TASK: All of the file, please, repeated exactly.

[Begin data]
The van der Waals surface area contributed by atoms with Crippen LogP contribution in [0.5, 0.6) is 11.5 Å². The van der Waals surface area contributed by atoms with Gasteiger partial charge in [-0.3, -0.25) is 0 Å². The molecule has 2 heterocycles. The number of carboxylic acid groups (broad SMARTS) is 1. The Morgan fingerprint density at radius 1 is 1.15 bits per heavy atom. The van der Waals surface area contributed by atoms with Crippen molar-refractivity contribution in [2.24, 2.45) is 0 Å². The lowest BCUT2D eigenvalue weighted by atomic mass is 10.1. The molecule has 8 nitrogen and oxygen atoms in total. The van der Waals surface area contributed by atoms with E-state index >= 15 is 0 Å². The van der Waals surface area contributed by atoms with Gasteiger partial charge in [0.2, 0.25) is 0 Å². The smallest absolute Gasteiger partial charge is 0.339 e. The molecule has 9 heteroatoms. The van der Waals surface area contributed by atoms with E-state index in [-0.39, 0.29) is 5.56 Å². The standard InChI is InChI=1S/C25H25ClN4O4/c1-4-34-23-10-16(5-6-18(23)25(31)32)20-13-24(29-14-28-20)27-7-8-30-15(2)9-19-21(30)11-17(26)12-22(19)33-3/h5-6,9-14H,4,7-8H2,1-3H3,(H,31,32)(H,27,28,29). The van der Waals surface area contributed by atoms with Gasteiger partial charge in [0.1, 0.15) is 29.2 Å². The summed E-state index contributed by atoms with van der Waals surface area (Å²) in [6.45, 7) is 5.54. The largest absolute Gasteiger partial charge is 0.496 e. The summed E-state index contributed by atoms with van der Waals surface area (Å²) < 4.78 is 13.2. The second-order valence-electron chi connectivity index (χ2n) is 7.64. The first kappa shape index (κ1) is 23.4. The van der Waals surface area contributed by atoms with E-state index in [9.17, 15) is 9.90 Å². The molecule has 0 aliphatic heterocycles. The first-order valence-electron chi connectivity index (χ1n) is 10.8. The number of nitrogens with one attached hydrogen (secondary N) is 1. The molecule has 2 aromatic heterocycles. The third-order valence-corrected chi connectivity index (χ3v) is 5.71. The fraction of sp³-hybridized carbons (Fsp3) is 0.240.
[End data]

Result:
The van der Waals surface area contributed by atoms with Crippen LogP contribution in [0.5, 0.6) is 11.5 Å². The van der Waals surface area contributed by atoms with Gasteiger partial charge in [-0.3, -0.25) is 0 Å². The molecule has 2 heterocycles. The number of carboxylic acid groups (broad SMARTS) is 1. The Morgan fingerprint density at radius 1 is 1.15 bits per heavy atom. The van der Waals surface area contributed by atoms with Crippen molar-refractivity contribution in [2.24, 2.45) is 0 Å². The lowest BCUT2D eigenvalue weighted by atomic mass is 10.1. The molecule has 8 nitrogen and oxygen atoms in total. The van der Waals surface area contributed by atoms with E-state index >= 15 is 0 Å². The van der Waals surface area contributed by atoms with Gasteiger partial charge in [0.2, 0.25) is 0 Å². The smallest absolute Gasteiger partial charge is 0.339 e. The molecule has 9 heteroatoms. The van der Waals surface area contributed by atoms with E-state index in [-0.39, 0.29) is 5.56 Å². The standard InChI is InChI=1S/C25H25ClN4O4/c1-4-34-23-10-16(5-6-18(23)25(31)32)20-13-24(29-14-28-20)27-7-8-30-15(2)9-19-21(30)11-17(26)12-22(19)33-3/h5-6,9-14H,4,7-8H2,1-3H3,(H,31,32)(H,27,28,29). The van der Waals surface area contributed by atoms with Gasteiger partial charge in [0.1, 0.15) is 29.2 Å². The summed E-state index contributed by atoms with van der Waals surface area (Å²) in [6.45, 7) is 5.54. The largest absolute Gasteiger partial charge is 0.496 e. The summed E-state index contributed by atoms with van der Waals surface area (Å²) < 4.78 is 13.2. The second-order valence-electron chi connectivity index (χ2n) is 7.64. The first kappa shape index (κ1) is 23.4. The van der Waals surface area contributed by atoms with E-state index in [9.17, 15) is 9.90 Å². The molecule has 0 aliphatic heterocycles. The first-order valence-electron chi connectivity index (χ1n) is 10.8. The number of nitrogens with one attached hydrogen (secondary N) is 1. The molecule has 2 aromatic heterocycles. The third-order valence-corrected chi connectivity index (χ3v) is 5.71. The fraction of sp³-hybridized carbons (Fsp3) is 0.240.